Application assurance first identifies what apps are sending data back and forth across the network. When working with HughesON Managed SD-WAN, many apps are natively identified by ActiveTechnologies, while any specific business critical apps can also be identified. In short, this step of the framework helps your recognize what kind of data is flowing across your network.These applications can then be controlled independently.
Step 2) Classification
With classification, application assurance allows you to establish priority levels for apps, so the network knows which ones to push through the WAN first. You set rules for your network as to which priority classification apps deserve, so general Internet traffic will never get priority over credit card transactions, for example.
Step 3) Prioritization
Prioritization is the most challenging step of application assurance. Here, application assurance ensures the right amount of bandwidth goes to each app, while shaping apps into the constantly changing capacity of the circuit. Put simpler, the characteristics of broadband change, even on the same circuit. Network congestion may cause a 50 Mbps connection to slow to 25 Mbps. Prioritization makes sure the highest priority apps get the amount of bandwidth they need while other apps are queued or slowed as needed. When high priority apps aren't in use, application assurance opens up more capacity for lower priority apps. Regardless, application assurance means consistently delivering high performance for your most critical apps and maximizing the available bandwidth at all times.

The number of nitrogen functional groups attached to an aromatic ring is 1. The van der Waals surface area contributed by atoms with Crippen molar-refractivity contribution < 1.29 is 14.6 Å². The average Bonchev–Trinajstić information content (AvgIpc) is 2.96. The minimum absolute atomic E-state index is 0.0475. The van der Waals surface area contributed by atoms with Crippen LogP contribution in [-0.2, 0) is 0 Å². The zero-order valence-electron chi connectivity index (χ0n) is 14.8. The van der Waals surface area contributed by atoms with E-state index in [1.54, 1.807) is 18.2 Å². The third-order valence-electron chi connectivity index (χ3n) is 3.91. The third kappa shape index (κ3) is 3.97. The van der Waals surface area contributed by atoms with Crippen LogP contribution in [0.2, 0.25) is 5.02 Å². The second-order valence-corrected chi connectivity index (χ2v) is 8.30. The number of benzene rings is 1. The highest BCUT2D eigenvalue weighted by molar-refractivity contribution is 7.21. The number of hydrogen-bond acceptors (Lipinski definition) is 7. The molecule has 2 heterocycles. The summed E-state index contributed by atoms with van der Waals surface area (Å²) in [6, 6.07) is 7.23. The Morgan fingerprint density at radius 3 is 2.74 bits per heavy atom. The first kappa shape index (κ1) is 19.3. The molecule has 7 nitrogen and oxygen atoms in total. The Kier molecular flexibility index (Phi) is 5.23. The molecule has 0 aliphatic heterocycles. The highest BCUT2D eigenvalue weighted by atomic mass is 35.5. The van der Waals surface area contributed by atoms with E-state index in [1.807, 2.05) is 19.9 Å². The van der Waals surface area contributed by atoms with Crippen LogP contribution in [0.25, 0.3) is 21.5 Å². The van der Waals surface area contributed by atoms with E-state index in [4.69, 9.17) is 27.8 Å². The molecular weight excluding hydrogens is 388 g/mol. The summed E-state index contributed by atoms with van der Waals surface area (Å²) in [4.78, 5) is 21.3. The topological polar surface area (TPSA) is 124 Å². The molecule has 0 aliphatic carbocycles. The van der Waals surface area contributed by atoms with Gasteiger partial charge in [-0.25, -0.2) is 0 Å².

What It All Means
What application assurance means, ultimately, is a great customer experience regardless of location and regardless of the dozens and maybe hundreds of different broadband connections across your enterprise. Calls don't get dropped because of congestion caused by lower available bandwidth on a commercial broadband connection. All-important store functions don't get prioritized behind enterprise WiFi usage. And the experience for a customer is uniformly excellent no matter what the connection type of the location he or she may be in.
At a very simple level, think of it like all the advancements that make a car ride so smooth. Think of SD-WAN and the proliferation of broadband by itself as an early automobile. It's clearly an improvement on horses and manual power. But it wasn't the smoothest ride to make a truly great consumer experience. Adding on application assurance is like all the advancements that make the modern car ride so smooth. With cruise control your car will deliver a consistent speed whether the terrain goes up or down. Shock absorbers will deliver a consistent riding experience, whether going over rough pavement or fresh. In automatic, your transmission will determine the right points to shift gears, so all you have to do is keep the car headed in the direction you want and the built-in intelligence does the rest.
Application assurance is the technology that makes the app-driven world of distributed enterprises an enjoyable experience, not an unpredictable one. Better performance. Better customer experience. In the app-centric world, that starts with application assurance.